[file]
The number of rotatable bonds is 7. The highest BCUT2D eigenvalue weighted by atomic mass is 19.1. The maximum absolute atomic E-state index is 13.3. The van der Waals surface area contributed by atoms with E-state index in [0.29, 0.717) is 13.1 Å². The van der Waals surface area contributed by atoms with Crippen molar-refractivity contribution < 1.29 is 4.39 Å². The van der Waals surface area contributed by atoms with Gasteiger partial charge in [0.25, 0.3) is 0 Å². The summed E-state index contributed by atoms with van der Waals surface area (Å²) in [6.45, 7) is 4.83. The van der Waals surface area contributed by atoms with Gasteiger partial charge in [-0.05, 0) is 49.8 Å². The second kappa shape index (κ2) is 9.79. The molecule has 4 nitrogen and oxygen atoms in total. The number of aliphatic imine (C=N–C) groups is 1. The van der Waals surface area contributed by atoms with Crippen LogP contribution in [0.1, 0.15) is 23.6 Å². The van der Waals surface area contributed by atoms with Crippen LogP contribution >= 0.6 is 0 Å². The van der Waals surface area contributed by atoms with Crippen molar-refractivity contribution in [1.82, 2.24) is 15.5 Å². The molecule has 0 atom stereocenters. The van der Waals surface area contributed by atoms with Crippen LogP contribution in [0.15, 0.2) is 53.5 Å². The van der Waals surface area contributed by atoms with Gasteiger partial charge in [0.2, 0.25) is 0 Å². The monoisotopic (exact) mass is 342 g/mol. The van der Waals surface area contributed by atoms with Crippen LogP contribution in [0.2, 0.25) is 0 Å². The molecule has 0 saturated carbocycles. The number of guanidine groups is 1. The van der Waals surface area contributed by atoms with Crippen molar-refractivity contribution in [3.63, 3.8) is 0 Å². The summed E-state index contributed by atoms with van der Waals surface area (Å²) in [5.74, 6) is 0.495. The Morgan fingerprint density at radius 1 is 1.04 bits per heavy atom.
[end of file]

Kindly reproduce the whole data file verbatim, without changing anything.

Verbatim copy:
The number of rotatable bonds is 7. The highest BCUT2D eigenvalue weighted by atomic mass is 19.1. The maximum absolute atomic E-state index is 13.3. The van der Waals surface area contributed by atoms with E-state index in [0.29, 0.717) is 13.1 Å². The van der Waals surface area contributed by atoms with Crippen molar-refractivity contribution < 1.29 is 4.39 Å². The van der Waals surface area contributed by atoms with Gasteiger partial charge in [0.25, 0.3) is 0 Å². The summed E-state index contributed by atoms with van der Waals surface area (Å²) in [6.45, 7) is 4.83. The van der Waals surface area contributed by atoms with Gasteiger partial charge in [-0.05, 0) is 49.8 Å². The second kappa shape index (κ2) is 9.79. The molecule has 4 nitrogen and oxygen atoms in total. The number of aliphatic imine (C=N–C) groups is 1. The van der Waals surface area contributed by atoms with Crippen LogP contribution in [0.1, 0.15) is 23.6 Å². The van der Waals surface area contributed by atoms with Crippen LogP contribution >= 0.6 is 0 Å². The van der Waals surface area contributed by atoms with Crippen molar-refractivity contribution in [1.82, 2.24) is 15.5 Å². The molecule has 0 atom stereocenters. The van der Waals surface area contributed by atoms with Crippen LogP contribution in [0.15, 0.2) is 53.5 Å². The van der Waals surface area contributed by atoms with Gasteiger partial charge in [0.2, 0.25) is 0 Å². The monoisotopic (exact) mass is 342 g/mol. The van der Waals surface area contributed by atoms with Crippen LogP contribution in [0.2, 0.25) is 0 Å². The molecule has 0 saturated carbocycles. The number of guanidine groups is 1. The van der Waals surface area contributed by atoms with Crippen molar-refractivity contribution in [3.63, 3.8) is 0 Å². The summed E-state index contributed by atoms with van der Waals surface area (Å²) in [5.74, 6) is 0.495. The Morgan fingerprint density at radius 1 is 1.04 bits per heavy atom.